Tradition and superstition can help the forces of good to overcome Dracula and sin.  When attacking Dr. Seward’s ward, Dracula made sure that “all the manuscript had been burned” (304), including the diaries and Van Helsing’s collection of superstitions about vampires.  Dracula wants the current superstitions destroyed and wants new ones from being formed (which is what would happen with their diaries).  Metaphorically then, sin would benefit from the destruction of tradition and superstition too.  Van Helsing arms his team to fight Dracula with “garlic” (265), which they only know the benefits of through superstition and tradition.  Lucy remarks, “how true the old proverbs are” (64).  The old proverbs, such as Aesop’s Fables, teach moral lessons and instruct those who hear them how to be better people.  Lord Godalming, being of the nobility, is a symbol too of the role of tradition in fighting against evil and sin.  The role of the nobility in fighting evil is of course not new in British Literature, stemming back to the role of knights.  Mina compares the company to a tradition force of knights saying, “we go out as the old knights of the Cross to redeem more [souls]” (341).  That the nobleman Arthur and the others (as knights) lead the fight against the evil of Dracula and thus sin shows the value of tradition.  Van Helsing says, “tradition and superstition… are everything. Does not the belief in vampires rest for others—though not, alas! for us—on them?” (254).  Unlike in the novel where only a handful of people have personal experience with Dracula, we all know of sin through the personal experience of our conscience, but tradition and superstition and invaluable in forming our consciences.  We cannot prove through science or pure reason that murder is wrong, but we are told it is and rightly accept it on the basis of authority and tradition.  The superstitions of Paganism played their role as satisfying humanity’s spiritual needs before Christianity, and in many ways prepared the world for Christianity.  As Van Helsing says, “to superstition must we trust at the first; it was man’s faith in the early, and it have its root in faith still” (348).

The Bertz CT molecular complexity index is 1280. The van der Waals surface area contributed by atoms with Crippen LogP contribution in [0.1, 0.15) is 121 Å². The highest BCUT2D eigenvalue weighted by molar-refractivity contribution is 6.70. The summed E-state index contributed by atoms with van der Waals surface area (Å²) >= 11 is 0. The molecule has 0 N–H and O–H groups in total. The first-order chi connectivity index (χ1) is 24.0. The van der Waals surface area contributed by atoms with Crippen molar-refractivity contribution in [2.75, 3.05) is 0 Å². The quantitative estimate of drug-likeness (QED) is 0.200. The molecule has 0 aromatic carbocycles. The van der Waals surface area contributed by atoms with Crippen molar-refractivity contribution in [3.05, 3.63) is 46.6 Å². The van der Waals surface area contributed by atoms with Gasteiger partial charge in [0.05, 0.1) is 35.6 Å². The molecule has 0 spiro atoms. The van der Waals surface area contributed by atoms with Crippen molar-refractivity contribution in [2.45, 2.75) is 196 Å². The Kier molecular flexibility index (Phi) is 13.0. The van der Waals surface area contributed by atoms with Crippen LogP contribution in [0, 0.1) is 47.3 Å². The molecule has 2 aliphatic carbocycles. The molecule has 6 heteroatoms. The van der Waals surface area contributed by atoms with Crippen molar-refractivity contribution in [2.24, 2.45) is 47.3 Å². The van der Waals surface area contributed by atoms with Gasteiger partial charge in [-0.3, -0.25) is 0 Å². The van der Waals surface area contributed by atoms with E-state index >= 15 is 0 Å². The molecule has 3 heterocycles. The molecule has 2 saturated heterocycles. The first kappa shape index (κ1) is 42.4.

The moral lessons from superstition and tradition are instrumental in supporting traditional morality and the fight against sin and evil. (From a Catholic perspective, the “tradition” mentioned could easily be interpreted as Tradition as well, and thus be even more important in humanity’s fight against evil.  However, I am unsure if Stoker was a Catholic).  The New Woman plays a role related to superstition and tradition as well.  Mother were largely responsible for raising their children and teaching them right from wrong.  Van Helsing explains the need for “good women, whose lives and whose truths may make good lesson for the children that are to be” (197- 198).  In the crucial task of raising children with faith, morality, and tradition, the New Woman is not to be trusted.  The undead Lucy, a symbol of the New Woman, “held something dark at its breast” (225).  It had a child there, and had been sucking the blood of children for days.  In contrast, Mina had a “sorrowing man’s head resting on me, as though it were that of the baby that some day may lie on my bosom, and I stroked his hair as though he were my own child” (245).  Mina takes care of her child and loves and helps it to grow, but the New Woman only sucks the life (blood) out of the child, representing their hopes of heaven.

The benefits of modernity and science can be used to combat Dracula, sin, and evil.  The third grouping of items with which Van Helsing equips his team, besides the holy items of faith and the garlic of tradition and superstition, is modern technology: a “revolver” and “electric lamps” (265).  Although modern society is the spot where Dracula thinks he can best attack, there are of course many positive benefits from modern society to fight Dracula, evil, and sin. After all, the villagers near Castle Dracula are certainly equipped with both faith and superstition, but they do not triumph over Dracula as Van Helsing’s team does.  The difference is using the forces of modernity against Dracula, evil, and sin.  Van Helsing realizes that “our enemy is not merely spiritual” (265) and thus his team, “for other enemies more mundane, this revolver and this knife” (265).  Unfortunately, evil has devotees in human form too.  For example, violence would ultimately be needed to stop the Jack the Rippers of world.  Van Helsing sees the benefits of the “resources of science” (254).  The transfusions prolong the life of Lucy, and can be symbolic of all of modern medicine and its healing powers.  Lucy explains the spiritual benefits, saying, “health and strength give Love reign” (137).  The most obvious benefit of modern society in defeating Dracula on a literal level is money.  Jonathan says how, in a case of trouble, “Judge Moneybag will settle this case, I think!” (355). But metaphorically money can have a powerful role in defeating evil too.  Mina notes “of the wonderful power of money! What can it not do when it is properly applied; and what might it do when basely used” (378).  When it is abused, of course much bad can from it.  But when properly applied, money can be used to fight disease, end poverty, and build churches.  Thus, through a combination of faith, tradition, and modernity, good can triumph over evil individually and socially.

Written By: Dominic LaMantia